Today I’m talking to Jonathan Pettitt about what makes humans and his research unique. To hear more from Jonathan join him for his show ‘May Contain Neanderthal’ on the 25th August at the New Town Theatre.

What is the unique angle of your research?

My research is focussed on the study of nematode (roundworm) genetics; specifically on the genes that are unique to nematodes. The practical reason for this approach is that the products of such genes may make good targets for drugs to treat nematode infections in humans, animals and plants. However, I am also interested in how new genes evolve and how they become incorporated into existing genetic networks without catastrophically breaking them.

The great thing about genetics is that apart from a few idiosyncrasies, worm genetics is the same as human genetics. In many ways human genetics is pretty unremarkable (nematodes are much more successful than mammals, for instance), but I’m fascinated by what genetics can tell us about ourselves, where we come from, and possibly our future as a species.

You say that the statement “our genes make us who we are” is false, are we not unique? Does our DNA not make us special or different?

Obviously, in one sense, we are human because we have a human genetic program rather than that of a gorilla, a nematode, or a carrot. But that simple answer hides a wealth of ignorance.

There is not a simple connection between each person’s genetic make-up and their characteristics. Our genome is not a blueprint, but more like a cake recipe, or a set of origami instructions. There are 20,000 or so human genes, and each gene exists in different versions, some of which have no effect on gene activity, others have very strong effects; most gene variants have very small effects on human traits.

Building a human is a complicated business: the trillions of cells must organise themselves guided mainly by their genetic instructions, but also in many cases by their neighbours. Many cells will not perfectly execute their genetic code, which is why identical twins are not the same, and why no one is completely symmetrical: the same genetic program is running in all our cells, but chance events will shape the interpretation of this code in each case. You are unique, but only part of the reason for that is genetic.

You also mention the prospect of designer babies; will they be here anytime soon? If not, should we even be doing research into them at all since they seem the idea of human uniqueness and individuality?

Short answer to the first question – no. Our understanding of human genetics is not sophisticated enough to do anything other than make corrections to single damaged genes. And we already achieve the same outcome using preimplantation genetic diagnosis to prevent serious genetic diseases from being passed to the next generation.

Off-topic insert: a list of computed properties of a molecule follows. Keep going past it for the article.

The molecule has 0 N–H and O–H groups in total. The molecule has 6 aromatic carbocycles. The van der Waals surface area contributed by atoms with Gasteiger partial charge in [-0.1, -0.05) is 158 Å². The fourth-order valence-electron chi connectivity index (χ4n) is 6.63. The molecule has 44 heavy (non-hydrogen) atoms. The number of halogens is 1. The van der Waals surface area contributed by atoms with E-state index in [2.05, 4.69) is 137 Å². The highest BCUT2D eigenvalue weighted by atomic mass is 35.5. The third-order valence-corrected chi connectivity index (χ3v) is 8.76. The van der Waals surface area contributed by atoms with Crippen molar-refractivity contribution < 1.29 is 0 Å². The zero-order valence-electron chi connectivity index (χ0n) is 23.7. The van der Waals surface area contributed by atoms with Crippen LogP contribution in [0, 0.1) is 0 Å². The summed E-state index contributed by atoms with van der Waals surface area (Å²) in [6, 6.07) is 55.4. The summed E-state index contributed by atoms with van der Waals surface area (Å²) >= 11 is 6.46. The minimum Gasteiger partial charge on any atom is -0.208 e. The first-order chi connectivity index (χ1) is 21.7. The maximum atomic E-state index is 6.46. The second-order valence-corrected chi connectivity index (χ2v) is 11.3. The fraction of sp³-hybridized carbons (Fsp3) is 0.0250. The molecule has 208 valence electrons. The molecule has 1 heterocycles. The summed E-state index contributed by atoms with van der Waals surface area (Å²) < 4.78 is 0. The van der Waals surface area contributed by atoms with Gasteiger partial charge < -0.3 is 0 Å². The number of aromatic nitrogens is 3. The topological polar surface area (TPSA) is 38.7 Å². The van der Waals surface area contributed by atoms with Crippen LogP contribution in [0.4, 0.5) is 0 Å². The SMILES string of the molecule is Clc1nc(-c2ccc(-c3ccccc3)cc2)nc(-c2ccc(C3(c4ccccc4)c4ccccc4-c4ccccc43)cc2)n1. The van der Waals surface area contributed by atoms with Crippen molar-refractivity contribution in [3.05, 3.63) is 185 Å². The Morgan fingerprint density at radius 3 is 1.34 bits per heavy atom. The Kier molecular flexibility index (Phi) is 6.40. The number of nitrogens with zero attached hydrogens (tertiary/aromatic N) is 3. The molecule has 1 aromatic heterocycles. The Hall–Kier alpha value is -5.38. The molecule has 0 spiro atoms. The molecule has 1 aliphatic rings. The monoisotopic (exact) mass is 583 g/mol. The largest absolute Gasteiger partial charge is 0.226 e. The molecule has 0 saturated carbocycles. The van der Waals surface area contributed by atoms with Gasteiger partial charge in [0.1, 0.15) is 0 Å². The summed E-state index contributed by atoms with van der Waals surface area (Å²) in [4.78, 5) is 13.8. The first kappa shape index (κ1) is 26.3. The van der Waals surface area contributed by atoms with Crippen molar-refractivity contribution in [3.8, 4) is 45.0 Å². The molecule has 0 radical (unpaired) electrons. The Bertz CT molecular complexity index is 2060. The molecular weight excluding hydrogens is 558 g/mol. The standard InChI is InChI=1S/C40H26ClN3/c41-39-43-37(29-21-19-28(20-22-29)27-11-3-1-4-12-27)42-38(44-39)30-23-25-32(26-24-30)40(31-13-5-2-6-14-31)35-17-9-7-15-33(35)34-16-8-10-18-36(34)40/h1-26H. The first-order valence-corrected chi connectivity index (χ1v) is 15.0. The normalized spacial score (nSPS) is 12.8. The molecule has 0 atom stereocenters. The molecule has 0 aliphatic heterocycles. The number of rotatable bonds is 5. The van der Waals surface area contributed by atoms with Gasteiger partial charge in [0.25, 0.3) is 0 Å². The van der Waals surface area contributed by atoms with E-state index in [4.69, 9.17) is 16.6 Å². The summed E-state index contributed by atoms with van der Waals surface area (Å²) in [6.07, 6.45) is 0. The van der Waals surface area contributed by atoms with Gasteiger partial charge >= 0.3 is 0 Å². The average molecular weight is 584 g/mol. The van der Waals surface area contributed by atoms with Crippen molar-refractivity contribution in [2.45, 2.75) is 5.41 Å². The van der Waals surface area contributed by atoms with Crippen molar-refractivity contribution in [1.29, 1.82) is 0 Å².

Research into the genome engineering of human embryos is very tightly controlled and is largely focussed on improving our understanding human embryonic development and fertility.

There are still technical challenges associated with genome engineering technology that need to be overcome. However, I think it is almost inevitable that the technology will one day be used to improve human biology – disease resistance comes to mind, or tolerance for extreme environmental conditions. It is worth bearing in mind that evolution has already done this multiple times in the last ten thousand years in different human populations.

What will make your CODI show unique?

At the beginning of the show I want to find out people’s views of the role played by genetics in “hot button” human traits like aggression, IQ and sexuality. I will be guided by these responses in determining the direction of the rest of the show.

I also want to get across to the audience that our ignorance about how genes work to build a human (or a worm) is enormous – what we understand is dwarfed by what we don’t understand. To help with this, I’ll be bring along a scale model of the human genome.

It’s important for people to realise that making meaningful predictions from someone’s genetic code is still a long way off and may never be fully realised.

What’s something unique about you? 

At the beginning of my career in genetics, as a PhD student, I genuinely had doubts about whether I was doing the right thing, because of Gandalf from the Lord of Rings.

Experimental genetics (working with yeast, fruit flies, or worms) involves working out how genes function by systematically breaking them, and then seeing what happens to the organism with the broken gene.

At the beginning of my PhD, I was reading The Fellowship of the Ring for the first time; there is a scene in The Fellowship of the Ring where Gandalf chastises Saruman, saying, “He that breaks a thing, to find out what it is, has left the path of wisdom.”

When I read that, I seriously reconsidered whether I would, in fact, end up leaving the path of wisdom if I pursued a career in worm genetics. In the end, the lure of deciphering how genes work overcame any qualms I had about leaving the path of the wise. So, I guess I’m probably more Saruman than Gandalf.